"We remained outside the port for three days. We needed supplies, water and coal, and the people of the city had given these to us. The nobles, against whom we were fighting, had fled from the city. There was no point therefore to bomb and kill our working brothers”.
We arrived at Odessa by the Black Sea, returning from the mutiny on the Potemkin which in part reflected the conditions of Tsarist Russia. This first mutiny woke up the people who were sleeping. The revolt started at lunchtime, at 12 o’clock. There were maggots in the food. The meat was rotten and the bread was hard. The officer had ordered the cooks to cook it nevertheless. At that time no one could speak up or contradict an order. They would be immediately arrested and put shore, where they would be sentenced to 30 days in prison. But Varukinciuk, a sailor friend of mine, had the courage to protest against these living conditions to an officer whom he found on the bridge at the time.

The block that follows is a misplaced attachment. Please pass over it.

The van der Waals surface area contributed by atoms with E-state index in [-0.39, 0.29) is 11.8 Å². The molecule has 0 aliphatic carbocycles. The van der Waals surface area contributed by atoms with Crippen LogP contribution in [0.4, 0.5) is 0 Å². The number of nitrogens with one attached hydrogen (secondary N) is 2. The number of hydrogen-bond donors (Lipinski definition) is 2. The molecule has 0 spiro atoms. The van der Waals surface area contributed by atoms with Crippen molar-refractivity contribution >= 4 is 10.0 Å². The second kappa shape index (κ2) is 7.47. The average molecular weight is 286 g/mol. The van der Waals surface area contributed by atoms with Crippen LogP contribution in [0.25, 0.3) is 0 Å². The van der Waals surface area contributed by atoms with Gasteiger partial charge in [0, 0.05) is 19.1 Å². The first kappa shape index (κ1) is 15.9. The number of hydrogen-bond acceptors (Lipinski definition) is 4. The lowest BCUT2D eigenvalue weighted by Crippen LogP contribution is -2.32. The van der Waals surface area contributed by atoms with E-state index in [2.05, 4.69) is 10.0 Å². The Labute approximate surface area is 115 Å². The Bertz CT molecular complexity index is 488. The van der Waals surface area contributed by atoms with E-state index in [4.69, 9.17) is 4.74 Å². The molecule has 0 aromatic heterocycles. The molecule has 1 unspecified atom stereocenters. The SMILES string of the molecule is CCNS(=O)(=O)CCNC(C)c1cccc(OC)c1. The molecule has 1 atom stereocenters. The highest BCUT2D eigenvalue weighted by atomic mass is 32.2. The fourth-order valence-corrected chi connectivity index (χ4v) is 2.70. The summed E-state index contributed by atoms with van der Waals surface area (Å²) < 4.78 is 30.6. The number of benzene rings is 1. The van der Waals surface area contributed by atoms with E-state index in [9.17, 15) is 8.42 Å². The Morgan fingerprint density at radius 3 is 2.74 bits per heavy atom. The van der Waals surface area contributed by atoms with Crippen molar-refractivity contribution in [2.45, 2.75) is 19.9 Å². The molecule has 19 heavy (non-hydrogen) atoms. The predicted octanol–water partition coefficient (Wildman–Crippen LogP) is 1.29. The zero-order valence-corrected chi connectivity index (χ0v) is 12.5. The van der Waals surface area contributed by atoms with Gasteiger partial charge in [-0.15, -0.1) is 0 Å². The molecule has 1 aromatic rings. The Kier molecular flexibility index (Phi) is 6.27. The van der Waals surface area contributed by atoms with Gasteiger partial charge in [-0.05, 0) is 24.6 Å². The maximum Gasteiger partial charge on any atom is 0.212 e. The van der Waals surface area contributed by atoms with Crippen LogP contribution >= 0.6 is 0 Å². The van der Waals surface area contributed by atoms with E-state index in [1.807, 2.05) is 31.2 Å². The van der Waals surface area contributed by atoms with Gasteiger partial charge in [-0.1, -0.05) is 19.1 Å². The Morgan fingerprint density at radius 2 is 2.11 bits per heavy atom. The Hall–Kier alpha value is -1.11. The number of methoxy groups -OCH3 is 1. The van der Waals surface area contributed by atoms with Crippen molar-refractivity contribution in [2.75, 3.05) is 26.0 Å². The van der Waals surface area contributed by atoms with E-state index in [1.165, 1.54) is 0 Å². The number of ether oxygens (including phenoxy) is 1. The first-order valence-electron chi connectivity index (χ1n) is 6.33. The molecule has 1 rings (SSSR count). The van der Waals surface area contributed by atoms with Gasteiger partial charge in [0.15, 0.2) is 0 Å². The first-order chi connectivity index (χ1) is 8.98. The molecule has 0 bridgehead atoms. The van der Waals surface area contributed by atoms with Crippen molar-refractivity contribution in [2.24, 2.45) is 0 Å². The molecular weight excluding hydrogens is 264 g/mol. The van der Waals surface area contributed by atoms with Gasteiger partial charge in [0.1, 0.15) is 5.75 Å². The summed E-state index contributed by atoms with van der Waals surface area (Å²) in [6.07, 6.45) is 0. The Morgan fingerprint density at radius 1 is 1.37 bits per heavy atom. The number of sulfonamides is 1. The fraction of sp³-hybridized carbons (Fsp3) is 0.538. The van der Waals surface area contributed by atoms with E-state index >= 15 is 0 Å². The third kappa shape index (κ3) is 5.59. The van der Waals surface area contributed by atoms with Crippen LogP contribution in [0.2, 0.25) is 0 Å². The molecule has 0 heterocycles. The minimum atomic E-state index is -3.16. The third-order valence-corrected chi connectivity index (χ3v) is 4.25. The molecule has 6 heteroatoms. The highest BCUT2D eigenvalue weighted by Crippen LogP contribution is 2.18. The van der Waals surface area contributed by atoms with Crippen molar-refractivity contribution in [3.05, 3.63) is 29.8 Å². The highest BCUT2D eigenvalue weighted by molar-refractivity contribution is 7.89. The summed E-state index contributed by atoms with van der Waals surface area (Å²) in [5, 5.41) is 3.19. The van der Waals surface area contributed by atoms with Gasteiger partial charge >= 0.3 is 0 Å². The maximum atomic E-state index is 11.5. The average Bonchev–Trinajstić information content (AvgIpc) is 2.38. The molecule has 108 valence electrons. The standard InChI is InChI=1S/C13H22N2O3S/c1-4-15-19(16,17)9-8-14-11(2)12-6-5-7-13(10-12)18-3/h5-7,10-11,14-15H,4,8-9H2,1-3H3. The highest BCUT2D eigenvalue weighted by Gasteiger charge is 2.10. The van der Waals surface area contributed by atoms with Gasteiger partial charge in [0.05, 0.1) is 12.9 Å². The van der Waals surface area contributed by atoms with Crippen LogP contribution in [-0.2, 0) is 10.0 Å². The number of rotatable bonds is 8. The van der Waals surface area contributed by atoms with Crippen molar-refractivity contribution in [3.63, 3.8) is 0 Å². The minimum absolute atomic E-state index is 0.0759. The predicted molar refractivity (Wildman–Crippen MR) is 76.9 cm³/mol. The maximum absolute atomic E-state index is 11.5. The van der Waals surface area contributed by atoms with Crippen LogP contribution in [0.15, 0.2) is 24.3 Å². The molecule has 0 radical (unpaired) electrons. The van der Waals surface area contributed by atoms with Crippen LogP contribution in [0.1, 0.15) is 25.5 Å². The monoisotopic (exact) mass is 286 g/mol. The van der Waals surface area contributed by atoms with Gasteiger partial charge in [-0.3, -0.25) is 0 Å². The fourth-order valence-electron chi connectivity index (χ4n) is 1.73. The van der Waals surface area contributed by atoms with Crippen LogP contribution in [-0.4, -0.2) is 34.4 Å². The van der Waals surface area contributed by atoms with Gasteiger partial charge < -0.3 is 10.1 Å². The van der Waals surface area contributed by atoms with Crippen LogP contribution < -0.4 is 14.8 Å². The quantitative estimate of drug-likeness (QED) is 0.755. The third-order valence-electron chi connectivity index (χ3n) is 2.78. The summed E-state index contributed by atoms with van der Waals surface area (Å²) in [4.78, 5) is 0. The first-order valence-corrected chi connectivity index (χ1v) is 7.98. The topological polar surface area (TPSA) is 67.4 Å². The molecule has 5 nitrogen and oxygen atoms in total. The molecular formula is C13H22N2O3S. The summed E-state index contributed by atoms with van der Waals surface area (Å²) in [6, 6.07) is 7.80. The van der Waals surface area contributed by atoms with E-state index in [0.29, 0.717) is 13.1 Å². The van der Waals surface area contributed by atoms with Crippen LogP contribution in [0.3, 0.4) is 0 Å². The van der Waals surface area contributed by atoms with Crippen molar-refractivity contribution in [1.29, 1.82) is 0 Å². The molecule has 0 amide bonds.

This man, a real tyrant, a Polish man, suddenly took out his pistol and left Varukinciuk laid out on lifeless. This was the beginning of the rebellion and the crew mutinied. Matiuscenko took command of the mutineers and ordered them immediately to force open the armory on board and to take possession of the arms and munitions. Some officers opposed this and a scuffle broke out with continuous gunfire in which the some ended up in the sea, alive or dead."
- the extraordinary life of the late Ivan Beshoff, last surviving sailor of the Battleship Potemkin Revolt.